I've read Anchee Min's previous works and enjoyed them all. This one however fell short, way short. As others have said, the first chapters are fairly compelling, but as the story moves on, it becomes disjointed, and just does not ring true. I realize this is a memoir, but the language issue really confounded me. The discussions she had with her new college roommate the first week of her arrival to America regarding things like Reagan and politics, I had a hard time buying into those discussions ...more
May 20, 2013 Marcy rated it 4 of 5 stars
This is a continuation of Red Azalea. "The Cooked Seed," meaning Anchee, who had to leave China because she was known as Madame Mao's "trash" for having been a lead in one of Madame Mao's operas. When the Cultural Revolution came to a grinding halt, and Madame Mao was imprisoned, Anchee found herself on a plane to America to start her life over again in freedom.

As many immigrants have discovered, America is the land of the free, but it is not paved with gold. Anchee had to work long and hard to
Olga Hebert
This memoir is an account of Anchee Min's life in the United States where she came from China on a student visa. To me, it read more like random memories, kind of like late night ramblings. The time line seemed all over the place. I have to admire her determination and her work ethic, but could only shake my head at the number of times she was duped and taken advantage of. So much of the life she describes seemed so bleak, yet she held on to her American dream. There was little in the book to ex ...more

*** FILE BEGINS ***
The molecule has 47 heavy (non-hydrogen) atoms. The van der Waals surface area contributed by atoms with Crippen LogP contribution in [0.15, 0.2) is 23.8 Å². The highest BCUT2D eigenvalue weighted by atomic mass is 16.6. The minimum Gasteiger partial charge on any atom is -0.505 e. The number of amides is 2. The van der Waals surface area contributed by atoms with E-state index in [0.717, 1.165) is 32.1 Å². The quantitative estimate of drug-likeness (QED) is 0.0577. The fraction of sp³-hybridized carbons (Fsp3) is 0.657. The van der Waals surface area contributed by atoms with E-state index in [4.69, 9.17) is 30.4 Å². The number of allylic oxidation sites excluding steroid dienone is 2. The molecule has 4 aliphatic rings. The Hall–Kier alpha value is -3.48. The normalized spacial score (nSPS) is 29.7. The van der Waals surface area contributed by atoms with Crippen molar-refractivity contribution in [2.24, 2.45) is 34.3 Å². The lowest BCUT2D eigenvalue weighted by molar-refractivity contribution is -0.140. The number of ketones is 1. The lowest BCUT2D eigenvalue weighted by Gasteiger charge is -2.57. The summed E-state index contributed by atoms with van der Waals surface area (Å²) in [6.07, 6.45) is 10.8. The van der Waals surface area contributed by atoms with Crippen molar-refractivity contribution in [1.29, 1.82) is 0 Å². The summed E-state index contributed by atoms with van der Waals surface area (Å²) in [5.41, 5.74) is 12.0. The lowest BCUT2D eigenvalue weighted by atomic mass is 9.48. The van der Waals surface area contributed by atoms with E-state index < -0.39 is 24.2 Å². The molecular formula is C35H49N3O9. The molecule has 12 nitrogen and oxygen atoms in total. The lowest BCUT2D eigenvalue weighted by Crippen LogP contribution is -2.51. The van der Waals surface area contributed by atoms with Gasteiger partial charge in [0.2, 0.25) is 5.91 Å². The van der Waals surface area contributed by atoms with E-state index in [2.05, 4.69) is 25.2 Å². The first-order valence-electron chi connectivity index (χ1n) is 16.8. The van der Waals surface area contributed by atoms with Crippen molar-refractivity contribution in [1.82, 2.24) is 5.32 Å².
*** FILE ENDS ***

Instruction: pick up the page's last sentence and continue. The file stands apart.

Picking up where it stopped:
Anchee Min says she didn't know a word of English when she arrived in the US but (p. 39) she told the immigration officer at O'Hare, "Do you mean I can go to Chicago? Is that what you just said?" Later she asks her roommate what "anyway" means and tells people "Sorry, me no English." Someone who does not know the meaning of "anyway" would say something like "I go Chicago?" So, when she wrote of her 6 year old daughter on a ladder helping to fix a ceiling or hauling drywall, I didn't take it lite ...more
I thoroughly enjoyed listening to this book, narrated by Angela Lin. In it, author Anchee Min describes the unimaginable tribulations she went through after managing to fulfill her dream of coming to America. In the process, we are made aware of the serious flaws as well as the marvelous strengths of this country.
In Chinese slang a cooked seed is someone who has no future. When Anchee Min was selected from a labor camp to act in Madame Mao Tse Tung's proletarian films, she escaped her doom. Later, she made her way to America, speaking no English, with no funds, against all odds. Her early years as a student were the stuff of a Charles Dickens novel. Catastrophe was always lurking. Deportation was the great fear. One of my favorite parts of the book was when the author joined a Maoist campus group and tri ...more
In 1994, Anchee Min made her literary debut with a memoir of growing up in China during the violent trauma of the Cultural Revolution. Red Azalea became an international bestseller and propelled her career as a successful, critically acclaimed author. Twenty years later, Min returns to the story of her own life to give us the next chapter, an immigrant story that takes her from the shocking deprivations of her homeland to the sudden bounty of the promised land of America, without language, money ...more